Recently, a high-profile book coach who will not be named announced that they are “tired” of explaining to aspiring authors that, in order to have a commercially viable book, you need (in this person’s opinion) an audience of at least 100,000 people. Based on that, they’re no longer providing discovery calls/consultations for authors who don’t have a “substantial audience.” Whatever that means.
On one level, I get it—because all of us have to set boundaries on our work so that we can say yes to the things we really want to do. If this person only wants to work with high-profile authors because it makes their life easier, more blessings to them! Go forth and prosper. They’re certainly not alone.
But telling authors that it’s not possible to get a book deal and they cannot publish a commercially successful book unless they have a 100,000 people in their audience makes me want to scream.
To be fair, this person specifically said “audience” and “people” rather than “followers” or “social media followers.” I don’t know whether they meant social media followers, or perhaps they meant newsletter subscribers or some other metric. Regardless… social media followers is the only metric of an author’s audience that can be verified by someone else, like a publisher. So if we’re judging by other metrics, we’d have to rely on self-reported data from the author, which is probably fine, but simply isn’t verifiable.
Anyway. Regardless of whether this person meant social media followers, this is how most authors will interpret their announcement.
And it’s simply not true that you need 100,000 followers to get a book deal, or to publish a commercially successful book.
Here’s what I’m tired of: I’m tired of this myth, and I’m really tired of industry professionals perpetuating it (intentionally or unintentionally).
So let’s look at some facts.
Earlier this year, I did an analysis of 500 book deals reported in Publisher’s Marketplace in the last year. I wanted to find out if there was any truth to this claim that you have to have a “large” (again—whatever that means, but 100,000 is a pretty typical number) social media following to get a book deal. I was surprised and excited to find that of those book deals, more than 40% of the authors had under 1000 followers on various social media platforms.
Liz and I talked about this in more detail in our Hungry Authors episode, “Hope for Small Platforms.”
When I was a baby acquisitions editor in 2014, my team and I had the idea to publish a series of short books on education from a handful of education influencers. Some of these influencers had millions of followers on Twitter. They all had fancy websites and blogs and were very engaged on Twitter, the dominant social media platform for our audience back then. We started pumping out these books over the next couple years… and despite a company website, tens of thousands of dollars in promotion, and the authors’ efforts to promote the books, the series was a flop. I think the book that sold the most sold about 10,000 copies—which doesn’t sound bad, but isn’t great. And the rest of the books did much, much worse.
I learned a crucial lesson: Social media followers do NOT necessarily buy books. Putting all of your eggs in that basket is very risky indeed. Thankfully, many publishing professionals recognize this and are starting to be more skeptical of large social media platforms.
Let’s look at some evidence. For the week ending July 2, 2023 (that’s this week), let’s analyze the New York Times bestseller list for Hardcover Nonfiction. (I know—is the NYT bestseller list a reliable metric of commercial success? Bestseller lists are imperfect and can be manipulated. But I think we can at least agree that publishers want to publish books that make the list—and that it truly does take a high number of sales, even in a small time period, to qualify.)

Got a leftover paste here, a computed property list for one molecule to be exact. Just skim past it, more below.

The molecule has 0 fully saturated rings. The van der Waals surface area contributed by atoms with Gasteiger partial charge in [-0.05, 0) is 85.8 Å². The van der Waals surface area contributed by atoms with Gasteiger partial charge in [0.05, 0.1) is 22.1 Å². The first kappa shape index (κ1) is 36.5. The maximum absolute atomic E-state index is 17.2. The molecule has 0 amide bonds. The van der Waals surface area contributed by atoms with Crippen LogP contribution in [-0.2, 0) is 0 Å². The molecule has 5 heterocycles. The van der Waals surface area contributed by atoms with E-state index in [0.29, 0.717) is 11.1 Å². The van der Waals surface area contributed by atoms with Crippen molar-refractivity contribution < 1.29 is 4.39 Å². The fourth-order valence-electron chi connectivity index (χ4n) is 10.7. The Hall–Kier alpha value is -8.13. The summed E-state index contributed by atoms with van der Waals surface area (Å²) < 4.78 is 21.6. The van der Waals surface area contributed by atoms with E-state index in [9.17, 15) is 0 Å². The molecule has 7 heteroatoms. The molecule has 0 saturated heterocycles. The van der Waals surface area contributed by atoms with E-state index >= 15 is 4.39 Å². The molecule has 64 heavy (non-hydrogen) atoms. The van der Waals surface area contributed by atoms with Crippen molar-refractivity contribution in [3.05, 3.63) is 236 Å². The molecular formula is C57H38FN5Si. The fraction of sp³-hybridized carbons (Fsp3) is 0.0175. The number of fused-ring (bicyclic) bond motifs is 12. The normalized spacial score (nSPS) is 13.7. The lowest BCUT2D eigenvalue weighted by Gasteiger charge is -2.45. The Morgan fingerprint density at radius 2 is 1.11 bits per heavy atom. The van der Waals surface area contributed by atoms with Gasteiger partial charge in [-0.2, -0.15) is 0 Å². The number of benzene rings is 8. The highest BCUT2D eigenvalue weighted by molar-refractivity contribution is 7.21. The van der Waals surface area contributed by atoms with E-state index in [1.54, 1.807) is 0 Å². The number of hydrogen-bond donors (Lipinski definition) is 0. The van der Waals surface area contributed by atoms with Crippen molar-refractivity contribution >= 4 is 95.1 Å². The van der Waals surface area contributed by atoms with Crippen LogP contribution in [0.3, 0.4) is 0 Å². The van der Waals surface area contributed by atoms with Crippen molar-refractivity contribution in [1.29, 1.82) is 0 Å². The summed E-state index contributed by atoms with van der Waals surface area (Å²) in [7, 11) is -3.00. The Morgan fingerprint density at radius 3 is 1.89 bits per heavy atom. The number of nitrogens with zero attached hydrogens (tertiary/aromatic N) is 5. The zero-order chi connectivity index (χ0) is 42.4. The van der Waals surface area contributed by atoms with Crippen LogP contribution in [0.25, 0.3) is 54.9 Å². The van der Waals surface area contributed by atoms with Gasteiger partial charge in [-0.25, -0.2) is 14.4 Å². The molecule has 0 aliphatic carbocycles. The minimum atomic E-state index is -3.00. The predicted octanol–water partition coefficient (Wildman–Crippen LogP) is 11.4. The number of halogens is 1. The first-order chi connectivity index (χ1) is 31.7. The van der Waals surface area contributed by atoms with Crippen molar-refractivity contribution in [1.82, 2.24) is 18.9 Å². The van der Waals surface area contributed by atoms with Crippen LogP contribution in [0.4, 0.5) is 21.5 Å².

I took the liberty of looking up each author’s social media followings for you (current numbers as of 6/27/23), but feel free to fact check me.
Yes, there are the celebrities and influencers with hundreds of thousands and millions of followers—but take a look at the bolded books. All of these authors not only have less than 100,000 followers; they have less than half that many! Six out of 15 (40%) of current New York Times bestselling nonfiction authors have less than 50,000 followers.
What should be encouraging to other aspiring authors is the fact that these authors with “small” platforms had other ways of attracting an audience. One is a Washington Post columnist, and another writes for The New Yorker. One is writing about perhaps the most famous inmate of Auschwitz. One is simply a well known speaker on her topic. One is an NBC broadcaster. (The one exception on this list is Christian Cooper, who became known after an atrocious act of racism was perpetuated on him and he, in a stunning act of grace, declined to press charges.)
You might not be a reporter or a speaker on your topic—but you absolutely could be. Because the truth is that you do need some way of reliably reaching people. You do need credibility. But you don’t have to accomplish those goals through social media, and these authors are proof.
Think of all of the incredible books we would be missing out on if the industry, as a rule, decided that no one with less than 100,000 followers deserved to have their book published. Yikes.
In my opinion, that book coach is missing out on some incredible books. And again, I get it—if that’s not where you want to focus your limited time, cool. But hopefully I’ve now convinced you, dear readers and aspiring authors, not to listen to voices who say you MUST have 100,000 followers on social media.
If you’re an aspiring author and all of this talk about platform gets you down (it gets me down, too!), it might be helpful to keep these thoughts in mind:
Don’t let anyone tell you your book is not worthy because you don’t have a big enough audience.